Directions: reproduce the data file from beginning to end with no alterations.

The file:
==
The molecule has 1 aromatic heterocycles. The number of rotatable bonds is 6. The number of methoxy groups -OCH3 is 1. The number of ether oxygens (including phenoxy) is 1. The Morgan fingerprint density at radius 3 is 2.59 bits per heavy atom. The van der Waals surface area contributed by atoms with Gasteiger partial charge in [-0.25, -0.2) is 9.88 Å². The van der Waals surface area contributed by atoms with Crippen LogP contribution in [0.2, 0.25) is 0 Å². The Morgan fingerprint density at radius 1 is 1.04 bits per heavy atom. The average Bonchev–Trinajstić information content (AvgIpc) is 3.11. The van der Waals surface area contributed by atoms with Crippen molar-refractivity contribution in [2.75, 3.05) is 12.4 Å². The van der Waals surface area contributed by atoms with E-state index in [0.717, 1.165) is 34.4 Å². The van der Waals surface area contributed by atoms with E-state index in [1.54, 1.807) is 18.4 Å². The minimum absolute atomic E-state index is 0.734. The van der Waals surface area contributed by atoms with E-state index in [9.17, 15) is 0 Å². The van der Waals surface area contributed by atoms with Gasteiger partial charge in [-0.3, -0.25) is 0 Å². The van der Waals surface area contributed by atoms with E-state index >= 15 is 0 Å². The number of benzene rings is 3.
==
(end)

The molecule has 1 aromatic heterocycles. The number of rotatable bonds is 6. The number of methoxy groups -OCH3 is 1. The number of ether oxygens (including phenoxy) is 1. The Morgan fingerprint density at radius 3 is 2.59 bits per heavy atom. The van der Waals surface area contributed by atoms with Gasteiger partial charge in [-0.25, -0.2) is 9.88 Å². The van der Waals surface area contributed by atoms with Crippen LogP contribution in [0.2, 0.25) is 0 Å². The Morgan fingerprint density at radius 1 is 1.04 bits per heavy atom. The average Bonchev–Trinajstić information content (AvgIpc) is 3.11. The van der Waals surface area contributed by atoms with Crippen molar-refractivity contribution in [2.75, 3.05) is 12.4 Å². The van der Waals surface area contributed by atoms with E-state index in [0.717, 1.165) is 34.4 Å². The van der Waals surface area contributed by atoms with E-state index in [1.54, 1.807) is 18.4 Å². The minimum absolute atomic E-state index is 0.734. The van der Waals surface area contributed by atoms with E-state index in [9.17, 15) is 0 Å². The van der Waals surface area contributed by atoms with Gasteiger partial charge in [-0.3, -0.25) is 0 Å². The van der Waals surface area contributed by atoms with E-state index >= 15 is 0 Å². The number of benzene rings is 3.